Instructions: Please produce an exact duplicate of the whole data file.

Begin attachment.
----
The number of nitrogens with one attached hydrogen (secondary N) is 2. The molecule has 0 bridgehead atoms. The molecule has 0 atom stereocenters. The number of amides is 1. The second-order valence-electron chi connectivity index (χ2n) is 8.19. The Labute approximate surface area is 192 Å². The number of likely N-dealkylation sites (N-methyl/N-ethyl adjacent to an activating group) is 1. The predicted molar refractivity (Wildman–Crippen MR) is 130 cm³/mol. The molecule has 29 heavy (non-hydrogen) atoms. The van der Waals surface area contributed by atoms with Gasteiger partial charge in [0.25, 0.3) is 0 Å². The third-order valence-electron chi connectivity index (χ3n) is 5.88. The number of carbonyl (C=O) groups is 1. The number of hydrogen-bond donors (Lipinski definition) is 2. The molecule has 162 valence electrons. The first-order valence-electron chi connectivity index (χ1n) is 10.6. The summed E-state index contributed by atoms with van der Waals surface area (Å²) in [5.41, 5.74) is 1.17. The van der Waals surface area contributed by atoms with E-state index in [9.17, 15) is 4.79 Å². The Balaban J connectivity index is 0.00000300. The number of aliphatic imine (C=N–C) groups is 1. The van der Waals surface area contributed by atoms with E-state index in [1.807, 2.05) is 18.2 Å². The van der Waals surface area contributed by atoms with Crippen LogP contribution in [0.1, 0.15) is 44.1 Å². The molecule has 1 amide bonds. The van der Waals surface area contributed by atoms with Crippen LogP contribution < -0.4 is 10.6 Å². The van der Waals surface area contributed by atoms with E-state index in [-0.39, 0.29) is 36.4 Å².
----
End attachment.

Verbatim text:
The number of nitrogens with one attached hydrogen (secondary N) is 2. The molecule has 0 bridgehead atoms. The molecule has 0 atom stereocenters. The number of amides is 1. The second-order valence-electron chi connectivity index (χ2n) is 8.19. The Labute approximate surface area is 192 Å². The number of likely N-dealkylation sites (N-methyl/N-ethyl adjacent to an activating group) is 1. The predicted molar refractivity (Wildman–Crippen MR) is 130 cm³/mol. The molecule has 29 heavy (non-hydrogen) atoms. The van der Waals surface area contributed by atoms with Gasteiger partial charge in [0.25, 0.3) is 0 Å². The third-order valence-electron chi connectivity index (χ3n) is 5.88. The number of carbonyl (C=O) groups is 1. The number of hydrogen-bond donors (Lipinski definition) is 2. The molecule has 162 valence electrons. The first-order valence-electron chi connectivity index (χ1n) is 10.6. The summed E-state index contributed by atoms with van der Waals surface area (Å²) in [5.41, 5.74) is 1.17. The van der Waals surface area contributed by atoms with E-state index in [9.17, 15) is 4.79 Å². The Balaban J connectivity index is 0.00000300. The number of aliphatic imine (C=N–C) groups is 1. The van der Waals surface area contributed by atoms with E-state index in [1.807, 2.05) is 18.2 Å². The van der Waals surface area contributed by atoms with Crippen LogP contribution in [0.1, 0.15) is 44.1 Å². The molecule has 1 amide bonds. The van der Waals surface area contributed by atoms with Crippen LogP contribution < -0.4 is 10.6 Å². The van der Waals surface area contributed by atoms with E-state index in [-0.39, 0.29) is 36.4 Å².